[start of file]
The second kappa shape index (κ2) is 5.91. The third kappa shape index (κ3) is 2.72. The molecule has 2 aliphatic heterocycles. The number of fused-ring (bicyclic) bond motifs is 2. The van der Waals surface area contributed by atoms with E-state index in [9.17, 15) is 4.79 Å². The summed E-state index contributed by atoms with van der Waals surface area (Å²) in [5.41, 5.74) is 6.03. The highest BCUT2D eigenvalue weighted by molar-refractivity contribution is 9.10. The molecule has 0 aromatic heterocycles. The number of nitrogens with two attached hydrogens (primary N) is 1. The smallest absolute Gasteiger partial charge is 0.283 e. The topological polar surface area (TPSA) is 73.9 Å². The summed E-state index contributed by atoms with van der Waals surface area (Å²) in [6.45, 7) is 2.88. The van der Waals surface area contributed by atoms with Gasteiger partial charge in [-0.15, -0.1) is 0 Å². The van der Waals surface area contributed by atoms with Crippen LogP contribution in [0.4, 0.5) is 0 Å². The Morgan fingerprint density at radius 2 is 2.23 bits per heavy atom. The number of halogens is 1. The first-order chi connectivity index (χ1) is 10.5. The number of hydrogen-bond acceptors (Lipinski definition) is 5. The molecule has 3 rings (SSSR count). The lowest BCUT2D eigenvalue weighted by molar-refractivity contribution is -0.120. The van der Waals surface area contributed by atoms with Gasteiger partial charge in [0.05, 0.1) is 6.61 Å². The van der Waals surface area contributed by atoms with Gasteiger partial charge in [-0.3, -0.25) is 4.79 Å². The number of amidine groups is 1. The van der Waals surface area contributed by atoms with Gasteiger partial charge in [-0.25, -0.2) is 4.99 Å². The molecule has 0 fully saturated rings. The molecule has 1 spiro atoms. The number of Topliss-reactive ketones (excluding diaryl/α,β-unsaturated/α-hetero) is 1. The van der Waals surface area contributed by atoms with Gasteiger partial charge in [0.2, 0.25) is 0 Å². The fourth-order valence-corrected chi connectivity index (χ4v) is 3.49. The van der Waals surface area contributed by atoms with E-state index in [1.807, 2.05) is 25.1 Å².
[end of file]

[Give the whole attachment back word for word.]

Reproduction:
The second kappa shape index (κ2) is 5.91. The third kappa shape index (κ3) is 2.72. The molecule has 2 aliphatic heterocycles. The number of fused-ring (bicyclic) bond motifs is 2. The van der Waals surface area contributed by atoms with E-state index in [9.17, 15) is 4.79 Å². The summed E-state index contributed by atoms with van der Waals surface area (Å²) in [5.41, 5.74) is 6.03. The highest BCUT2D eigenvalue weighted by molar-refractivity contribution is 9.10. The molecule has 0 aromatic heterocycles. The number of nitrogens with two attached hydrogens (primary N) is 1. The smallest absolute Gasteiger partial charge is 0.283 e. The topological polar surface area (TPSA) is 73.9 Å². The summed E-state index contributed by atoms with van der Waals surface area (Å²) in [6.45, 7) is 2.88. The van der Waals surface area contributed by atoms with Gasteiger partial charge in [-0.15, -0.1) is 0 Å². The van der Waals surface area contributed by atoms with Crippen LogP contribution in [0.4, 0.5) is 0 Å². The Morgan fingerprint density at radius 2 is 2.23 bits per heavy atom. The number of halogens is 1. The first-order chi connectivity index (χ1) is 10.5. The number of hydrogen-bond acceptors (Lipinski definition) is 5. The molecule has 3 rings (SSSR count). The lowest BCUT2D eigenvalue weighted by molar-refractivity contribution is -0.120. The van der Waals surface area contributed by atoms with Gasteiger partial charge in [0.05, 0.1) is 6.61 Å². The van der Waals surface area contributed by atoms with Gasteiger partial charge in [-0.3, -0.25) is 4.79 Å². The number of amidine groups is 1. The van der Waals surface area contributed by atoms with Gasteiger partial charge in [-0.25, -0.2) is 4.99 Å². The molecule has 0 fully saturated rings. The molecule has 1 spiro atoms. The number of Topliss-reactive ketones (excluding diaryl/α,β-unsaturated/α-hetero) is 1. The van der Waals surface area contributed by atoms with Gasteiger partial charge in [0.2, 0.25) is 0 Å². The fourth-order valence-corrected chi connectivity index (χ4v) is 3.49. The van der Waals surface area contributed by atoms with E-state index in [1.807, 2.05) is 25.1 Å².